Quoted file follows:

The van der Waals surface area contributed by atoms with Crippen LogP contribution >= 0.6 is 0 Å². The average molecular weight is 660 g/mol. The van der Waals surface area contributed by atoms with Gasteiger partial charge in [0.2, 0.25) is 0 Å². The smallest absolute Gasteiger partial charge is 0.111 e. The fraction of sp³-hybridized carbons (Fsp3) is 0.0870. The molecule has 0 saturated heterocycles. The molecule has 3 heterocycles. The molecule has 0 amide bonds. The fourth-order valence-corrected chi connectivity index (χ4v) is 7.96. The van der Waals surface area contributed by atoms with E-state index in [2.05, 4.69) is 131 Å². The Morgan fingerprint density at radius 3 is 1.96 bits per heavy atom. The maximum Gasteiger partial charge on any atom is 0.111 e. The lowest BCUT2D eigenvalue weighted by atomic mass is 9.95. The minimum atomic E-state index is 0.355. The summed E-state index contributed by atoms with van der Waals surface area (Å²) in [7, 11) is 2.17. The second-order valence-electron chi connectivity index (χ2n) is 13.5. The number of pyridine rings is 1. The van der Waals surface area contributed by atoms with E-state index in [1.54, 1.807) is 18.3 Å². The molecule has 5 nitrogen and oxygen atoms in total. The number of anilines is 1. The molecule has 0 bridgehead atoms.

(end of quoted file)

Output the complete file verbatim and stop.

The van der Waals surface area contributed by atoms with Crippen LogP contribution >= 0.6 is 0 Å². The average molecular weight is 660 g/mol. The van der Waals surface area contributed by atoms with Gasteiger partial charge in [0.2, 0.25) is 0 Å². The smallest absolute Gasteiger partial charge is 0.111 e. The fraction of sp³-hybridized carbons (Fsp3) is 0.0870. The molecule has 0 saturated heterocycles. The molecule has 3 heterocycles. The molecule has 0 amide bonds. The fourth-order valence-corrected chi connectivity index (χ4v) is 7.96. The van der Waals surface area contributed by atoms with E-state index in [2.05, 4.69) is 131 Å². The Morgan fingerprint density at radius 3 is 1.96 bits per heavy atom. The maximum Gasteiger partial charge on any atom is 0.111 e. The lowest BCUT2D eigenvalue weighted by atomic mass is 9.95. The minimum atomic E-state index is 0.355. The summed E-state index contributed by atoms with van der Waals surface area (Å²) in [7, 11) is 2.17. The second-order valence-electron chi connectivity index (χ2n) is 13.5. The number of pyridine rings is 1. The van der Waals surface area contributed by atoms with E-state index in [1.54, 1.807) is 18.3 Å². The molecule has 5 nitrogen and oxygen atoms in total. The number of anilines is 1. The molecule has 0 bridgehead atoms.